As a theatre man, Bergman surely read his fair share of Molière. But you also feel the impact of Jean Renoir’s Rules of the Game on Bergman’s directorial toolkit. During its 17th century zenith in particular, the cleverly verbose and transgressively shallow Comedy of Manners always felt more like the work of a naughty dilettante than a real social critic. It tickled the bourgeois lifestyle rather than pummeling it to the ground. You can nibble on the hand that feeds you, but you can’t chomp it off; landowners were theatre benefactors, after all. As the ruling class died out (literally), Renoir, between two World Wars, turned the familiar genre in on itself. In his merciless hands, fighting lovers seemed more pathetic than clever. They were frighteningly ruthless, not laughably pompous. Needless to say, French audiences were livid. Bergman isn’t so keen to burn it all down, but he owes an important revelation to Renoir: the boudoir farce is a surprisingly slippery, malleable beast. In agile cinematic hands, it can go deeper and darker and farther than you might assume. Take an early sequence. Fredrik Egerman naps with his young, still-chaste wife Anne. In his half-awake, half-asleep state, he leans on his wife and begins to caress her. She is surprised and flattered until he beings to mutter a telling name: Desirèe. I’m not sure how old this trope – the man saying the wrong woman’s name during lovemaking – is, but we all know what happens next. The woman jumps up, yells at the sick, pathetic fool, or cries and storms off. It’s played for maximum laughs. But what does Anne do? She sits up slowly and looks at her husband. She lets him sleep. Tears fill her eyes and she glances off into the distance. It’s a lingering, intimate moment; we feel Anne’s embarrassment, shame, and ultimately – indicated by that stare into the off-screen horizon (perhaps toward her stepson Henrick’s room?) – her longing for a more fitting husband. It’s a soft, empathetic moment. And it’s not created by undermining or reappropriating a genre trope, but by taking a cliché situation and mining it for genuine pathos. There are lots of small moments like these in Smiles of a Summer Night, and very little hyperbolic camera mugging. Most of its farcical, over-the-top moments are fleeting and self-reflexive. When Frederick first visits Desirèe and hears her new lover, the jealous military man Count Malcolm, banging on the door, he asks: “Should I hide?” Her response: “We’re not on the stage, Frederik dear.” He cries: “But this is still a damned farce!” And, just in time for the extradiegetic trumpet cue, in stomps Malcolm, stage left. Yet even Malcolm, the most two-dimensionally theatrical character of the bunch, is pared back – he’s a glaring, dignified sort of macho brute. He functions as a silly, but defiantly levelheaded, barb at the fin de siècle modern man with his glittering dossier numerically measured achievements, from men he’s killed to women he’s slept with. (You half-expect him to nod at his crotch and blurt out: “Ten inches, gentlemen!”) Even though Bergman doesn’t give Malcolm much to do besides strut about, defending his manhood, Malcolm functions as a serviceable foil for more nuanced characters.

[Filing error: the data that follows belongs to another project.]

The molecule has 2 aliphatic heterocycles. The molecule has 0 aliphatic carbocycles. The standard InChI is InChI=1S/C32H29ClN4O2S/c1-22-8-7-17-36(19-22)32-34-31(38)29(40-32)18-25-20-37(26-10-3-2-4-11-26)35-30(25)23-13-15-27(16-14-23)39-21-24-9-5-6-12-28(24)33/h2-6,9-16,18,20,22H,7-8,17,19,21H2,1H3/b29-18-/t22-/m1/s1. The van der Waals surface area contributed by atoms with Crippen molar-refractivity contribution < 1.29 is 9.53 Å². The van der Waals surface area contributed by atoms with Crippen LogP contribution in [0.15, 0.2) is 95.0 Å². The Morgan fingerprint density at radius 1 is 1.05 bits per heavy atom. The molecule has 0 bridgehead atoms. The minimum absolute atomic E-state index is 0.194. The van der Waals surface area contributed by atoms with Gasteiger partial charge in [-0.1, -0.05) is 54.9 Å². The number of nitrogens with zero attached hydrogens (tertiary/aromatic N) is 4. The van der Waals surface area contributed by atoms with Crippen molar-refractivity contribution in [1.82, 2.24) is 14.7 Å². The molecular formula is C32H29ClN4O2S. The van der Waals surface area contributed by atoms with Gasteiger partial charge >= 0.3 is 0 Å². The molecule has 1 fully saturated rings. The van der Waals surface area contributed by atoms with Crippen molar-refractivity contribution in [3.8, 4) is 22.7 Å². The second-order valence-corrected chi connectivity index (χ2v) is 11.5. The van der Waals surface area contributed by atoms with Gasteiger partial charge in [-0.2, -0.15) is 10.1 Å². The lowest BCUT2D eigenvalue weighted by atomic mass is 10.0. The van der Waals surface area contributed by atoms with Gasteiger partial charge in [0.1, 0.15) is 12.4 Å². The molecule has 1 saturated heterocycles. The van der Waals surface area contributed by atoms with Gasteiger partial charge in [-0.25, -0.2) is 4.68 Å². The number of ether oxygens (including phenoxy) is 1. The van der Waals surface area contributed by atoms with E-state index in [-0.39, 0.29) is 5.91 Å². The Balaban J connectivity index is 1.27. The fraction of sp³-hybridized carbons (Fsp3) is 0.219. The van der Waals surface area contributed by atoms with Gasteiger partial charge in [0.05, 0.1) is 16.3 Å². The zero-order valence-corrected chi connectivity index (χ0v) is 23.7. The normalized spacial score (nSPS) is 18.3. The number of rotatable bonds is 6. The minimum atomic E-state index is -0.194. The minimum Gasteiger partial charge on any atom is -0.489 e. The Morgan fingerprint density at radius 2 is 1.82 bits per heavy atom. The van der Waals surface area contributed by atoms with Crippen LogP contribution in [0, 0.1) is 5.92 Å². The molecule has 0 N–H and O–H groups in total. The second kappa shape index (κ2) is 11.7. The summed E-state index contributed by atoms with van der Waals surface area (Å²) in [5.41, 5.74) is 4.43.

Harriet Andersson has received deserved praise for playing Petra, the sensuously vulgar maid, but Eva Dahlbeck delivers my favourite performance. Although Desirèe is a stage actress, Dahlbeck plays her with the bright, deadpan poise of a natural Studio System movie star. When she modulates from joy to resentment to blossoming anger, Dahlbeck leans into the cadence of the Swedish language with a positively musical agility: drawing out the long, open “aahhs” and “ehhs,” trilling through the sharp, biting consonants. It’s a performance so coy that it absorbs you before you’ve even noticed its potency. And this film knows a fair amount about coy, potent seduction. Roger Ebert summed it up: “The film is entirely about adultery.” Well, sort of. The film centres on adultery, sure, but it’s about the part of us that finds it difficult to love anyone, period. We find our way to this theme through Frederik’s son, Henrick. Although he’s a theology student, Henrik finds himself helplessly drawn to Petra. He reads Martin Luther compulsively, as if the louder he insists on theology, the more he will be able to escape his own “worldly” desires. (Someone should probably tell him that the Bible actually values sex, and even contains a whole book of sexual love poetry – but that’s neither here nor there.) Since he merely writhes and sulks, Henrick isn’t a particularly nuanced character, but he’s a fitting cypher for Bergman’s own Protestant guilt. He’s an amusing parody of Bergman himself. During Smiles’ production, the many-mated filmmaker was in the muck of a painful divorce. In his own words: “I went away to Switzerland and had two alternatives: write Smiles of a Summer Night or kill myself.”